I wrote a basic Teaching To-Do list at the start of the year but, recently, as ever, I’ve been absorbing more ideas from all around me. Some affirm things I think I do already; others cut through my armour, making me think I really need to do things a bit differently.
Here’s my current pedagogical to-do list.
1. Teaching for Memory
This is an area I’m exploring but need to go much further with. I already do fairly frequent micro-tests and have started to insist students give presentations from memory but it needs to be more systematic. I need to plan the interleaving element better and extend the range of things I expect students to recall including more explanations alongside definitions, terminology and so on. Bodil Isaksen’s recent blog on revisiting past content is excellent; I want to get better at all of this.
2. Reading in class
Following the work I’ve been doing with my Physics colleagues Ossama and Tim – as featured in Ossama’s presentation here – I’m convinced that I should be making reading texts a routine feature of my lessons. I could mix up the textbook with some other articles but actually, making reading the textbook a positive, normal experience would go a long way. It will throw up all kinds of words and phrases I probably assume my student already know. I know I need to teach them more explicitly how to access online materials too – reading for meaning and making notes. Can Year 8 do this? Yes – but only if I teach them exactly what to do. Too often I cut them adrift on a wide-open finding out task; the usual suspects flounder – it’s not good enough.
3. More practice
I find that science books and sources of questions are not good at drilling similar questions. Maths textbooks are usually far better. My students need to do more of the same kinds of questions so that they get better at similar skills and embed their knowledge. We flit about too much; too much time is spent on discussion in relation to time on practice. I need to spend more of my time sourcing or generating the questions I need. (TestBase is great – but why does it take up 10 pages to collect enough questions together?)
4. Better scaffolding and progression
A presentation about progression at our TeachMeet by Sean, a PE teacher, got me thinking. I tend to teach to the top; I’m convinced this the best thing to do – to pitch everything up. I don’t tend to provide differentiated support sheets or gap-fills for weaker students; they all get it raw; deep-end. Generally this works and they surprise themselves but the truth is that this is more often a planning short-cut than a principled decision. A small number of students in my class need more scaffolding; I need to think more about breaking down the science concepts and tasks into steps – like the trampolining routines. I’m super-conscious about not dumbing it down for them but this is different – sometimes a few students just don’t seem on the same page at all. This needs attention.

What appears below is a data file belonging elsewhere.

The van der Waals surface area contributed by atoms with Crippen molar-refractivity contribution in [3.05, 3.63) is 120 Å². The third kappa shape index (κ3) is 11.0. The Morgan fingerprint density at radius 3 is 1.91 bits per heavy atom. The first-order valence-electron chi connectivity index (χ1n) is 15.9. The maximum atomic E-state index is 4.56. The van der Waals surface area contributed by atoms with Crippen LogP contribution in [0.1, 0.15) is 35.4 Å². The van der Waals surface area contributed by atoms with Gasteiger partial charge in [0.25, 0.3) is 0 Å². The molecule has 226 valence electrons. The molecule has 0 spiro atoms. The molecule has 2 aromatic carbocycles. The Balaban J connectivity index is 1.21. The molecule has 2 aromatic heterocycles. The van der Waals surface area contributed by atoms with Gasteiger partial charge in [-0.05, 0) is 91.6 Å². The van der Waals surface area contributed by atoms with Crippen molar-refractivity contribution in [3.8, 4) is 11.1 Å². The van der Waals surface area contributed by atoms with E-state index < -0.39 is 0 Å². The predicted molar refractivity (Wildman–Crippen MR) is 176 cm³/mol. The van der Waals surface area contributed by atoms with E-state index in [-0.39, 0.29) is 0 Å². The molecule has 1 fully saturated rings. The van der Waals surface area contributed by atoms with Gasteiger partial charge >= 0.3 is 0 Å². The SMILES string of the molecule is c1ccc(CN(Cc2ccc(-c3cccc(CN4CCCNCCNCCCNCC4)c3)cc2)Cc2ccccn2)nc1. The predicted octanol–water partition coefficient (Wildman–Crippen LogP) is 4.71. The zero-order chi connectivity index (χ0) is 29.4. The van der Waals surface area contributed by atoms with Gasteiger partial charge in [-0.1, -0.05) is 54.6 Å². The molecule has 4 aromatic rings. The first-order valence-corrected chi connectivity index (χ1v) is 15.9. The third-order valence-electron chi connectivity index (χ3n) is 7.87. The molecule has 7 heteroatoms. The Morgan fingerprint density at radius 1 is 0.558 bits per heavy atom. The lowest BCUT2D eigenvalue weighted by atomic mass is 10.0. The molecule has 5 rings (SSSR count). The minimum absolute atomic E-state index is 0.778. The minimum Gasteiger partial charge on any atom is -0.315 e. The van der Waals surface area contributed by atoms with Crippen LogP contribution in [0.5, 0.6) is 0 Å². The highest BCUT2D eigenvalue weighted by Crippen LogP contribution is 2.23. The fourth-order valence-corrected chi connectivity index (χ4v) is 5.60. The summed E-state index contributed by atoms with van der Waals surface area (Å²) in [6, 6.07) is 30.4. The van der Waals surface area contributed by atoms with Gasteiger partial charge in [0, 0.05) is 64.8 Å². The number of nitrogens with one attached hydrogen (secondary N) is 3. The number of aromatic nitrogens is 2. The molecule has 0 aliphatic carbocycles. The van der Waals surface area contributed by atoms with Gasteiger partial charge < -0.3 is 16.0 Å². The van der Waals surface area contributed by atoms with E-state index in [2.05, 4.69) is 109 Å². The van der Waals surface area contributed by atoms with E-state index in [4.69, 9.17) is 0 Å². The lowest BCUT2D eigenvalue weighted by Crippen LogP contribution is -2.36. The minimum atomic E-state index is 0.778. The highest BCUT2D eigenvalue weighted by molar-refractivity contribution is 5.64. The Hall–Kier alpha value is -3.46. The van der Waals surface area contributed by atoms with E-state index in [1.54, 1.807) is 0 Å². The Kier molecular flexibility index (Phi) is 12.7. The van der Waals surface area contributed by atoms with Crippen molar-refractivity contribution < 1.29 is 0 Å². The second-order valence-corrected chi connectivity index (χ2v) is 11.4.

5. Structured speech events
This phrase has been introduced to me by Andrew, our resident rhetoric and debating expert and English teacher. Instead of ‘group discussion’ where some people dominate whilst others withdraw, we need to structure opportunities for all students to participate. This could be a formal debate, oral presentations or other structures where students have set roles and timed opportunities to speak. This is one area that I know about but have yet to fully deliver on. It’s a question of finding the right opportunity. We’re doing Forces now – not much to debate. However, I think some structured expositions of key concepts – some answers to problems perhaps – may do the trick.
6. Better feedback routines
If I’m totally honest, my marking has been erratic this year. I nearly said ‘a shambles’ but that’s too strong. I’ve been flitting about, trying out different things. I did one-to-one feedback over three lessons; peer review; various DIRT lessons for re-drafting – and a bit of standard teacher marking. Deep down I believe that if I mark tests and do everything else verbally, I’ve got the workload-to-impact ratio about right. The problem is that the students don’t really have a routine; they don’t know what to expect. I want to do better – pick three feedback modes and do them systematically.
7. Engaging with the SEN Information
A recent discussion with our SENCo reminded me that it’s been a while since I updated my knowledge of all the students in my class in terms of prior attainment and their SEN status. This information comes at you during the year and you need to sit down and properly engage. It can come as a surprise sometimes when you read a Personal Action Plan for a student on the SEN register – there are all kinds of suggestions there, some of which you may not be acting on. If you only look at this stuff at the start of the year, information overload kicks in and it’s all too easy to let all of this detail wash over you. I’m going to have a fresh trawl of the info on my Year 8s to make sure I’m doing everything I should be.
8. Giving metacognition a whirl
John Tomsett’s post on his Economics revision got me thinking. I don’t do this enough if at all. I’m a stickler for model answers – training my students to follow my models; the way I set things out, insisting on details and routines. BUT – I think they interpret this more in terms of presentation rather than the underlying thinking. I need to make the connection more explicit, showing them how I approach problems, sharing my thinking. I think Year 8 would benefit from this just as much as exam classes. I’m going to give it a whirl ahead of the next round of tests.
That’s enough. Any more and I wouldn’t have a hope of actually changing my practice. Even this might be too many – let’s see.